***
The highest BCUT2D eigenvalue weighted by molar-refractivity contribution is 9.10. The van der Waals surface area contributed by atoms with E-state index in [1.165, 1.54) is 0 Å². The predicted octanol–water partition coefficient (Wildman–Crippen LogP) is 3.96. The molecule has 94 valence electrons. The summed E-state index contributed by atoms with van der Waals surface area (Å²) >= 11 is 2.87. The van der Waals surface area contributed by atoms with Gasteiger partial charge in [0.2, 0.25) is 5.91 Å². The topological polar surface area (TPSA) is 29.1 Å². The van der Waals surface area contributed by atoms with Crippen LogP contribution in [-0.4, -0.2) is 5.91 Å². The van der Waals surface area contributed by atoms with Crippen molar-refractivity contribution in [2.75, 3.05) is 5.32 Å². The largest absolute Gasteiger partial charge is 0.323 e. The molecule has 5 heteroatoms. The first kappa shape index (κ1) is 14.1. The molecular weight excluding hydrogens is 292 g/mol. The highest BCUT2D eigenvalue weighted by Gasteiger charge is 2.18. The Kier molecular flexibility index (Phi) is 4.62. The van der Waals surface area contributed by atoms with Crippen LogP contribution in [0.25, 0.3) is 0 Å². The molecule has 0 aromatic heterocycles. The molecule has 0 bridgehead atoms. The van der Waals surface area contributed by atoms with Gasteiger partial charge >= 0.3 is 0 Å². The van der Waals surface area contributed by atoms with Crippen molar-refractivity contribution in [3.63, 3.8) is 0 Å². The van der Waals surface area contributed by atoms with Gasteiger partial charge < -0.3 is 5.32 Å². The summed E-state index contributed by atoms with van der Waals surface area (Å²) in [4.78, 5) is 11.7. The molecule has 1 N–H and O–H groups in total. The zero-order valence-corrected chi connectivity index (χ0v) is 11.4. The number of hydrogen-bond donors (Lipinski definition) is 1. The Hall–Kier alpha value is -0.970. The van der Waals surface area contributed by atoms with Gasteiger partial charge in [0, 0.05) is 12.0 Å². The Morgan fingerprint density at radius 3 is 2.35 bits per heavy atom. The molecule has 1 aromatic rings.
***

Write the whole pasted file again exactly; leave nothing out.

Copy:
The highest BCUT2D eigenvalue weighted by molar-refractivity contribution is 9.10. The van der Waals surface area contributed by atoms with E-state index in [1.165, 1.54) is 0 Å². The predicted octanol–water partition coefficient (Wildman–Crippen LogP) is 3.96. The molecule has 94 valence electrons. The summed E-state index contributed by atoms with van der Waals surface area (Å²) >= 11 is 2.87. The van der Waals surface area contributed by atoms with Gasteiger partial charge in [0.2, 0.25) is 5.91 Å². The topological polar surface area (TPSA) is 29.1 Å². The van der Waals surface area contributed by atoms with Crippen LogP contribution in [-0.4, -0.2) is 5.91 Å². The van der Waals surface area contributed by atoms with Crippen molar-refractivity contribution in [2.75, 3.05) is 5.32 Å². The largest absolute Gasteiger partial charge is 0.323 e. The molecule has 5 heteroatoms. The first kappa shape index (κ1) is 14.1. The molecular weight excluding hydrogens is 292 g/mol. The highest BCUT2D eigenvalue weighted by Gasteiger charge is 2.18. The Kier molecular flexibility index (Phi) is 4.62. The van der Waals surface area contributed by atoms with Crippen LogP contribution in [0.25, 0.3) is 0 Å². The molecule has 0 aromatic heterocycles. The molecule has 0 bridgehead atoms. The van der Waals surface area contributed by atoms with Gasteiger partial charge >= 0.3 is 0 Å². The van der Waals surface area contributed by atoms with Crippen molar-refractivity contribution in [3.63, 3.8) is 0 Å². The van der Waals surface area contributed by atoms with Gasteiger partial charge < -0.3 is 5.32 Å². The summed E-state index contributed by atoms with van der Waals surface area (Å²) in [4.78, 5) is 11.7. The molecule has 1 N–H and O–H groups in total. The zero-order valence-corrected chi connectivity index (χ0v) is 11.4. The number of hydrogen-bond donors (Lipinski definition) is 1. The Hall–Kier alpha value is -0.970. The van der Waals surface area contributed by atoms with Gasteiger partial charge in [0, 0.05) is 12.0 Å². The Morgan fingerprint density at radius 3 is 2.35 bits per heavy atom. The molecule has 1 aromatic rings.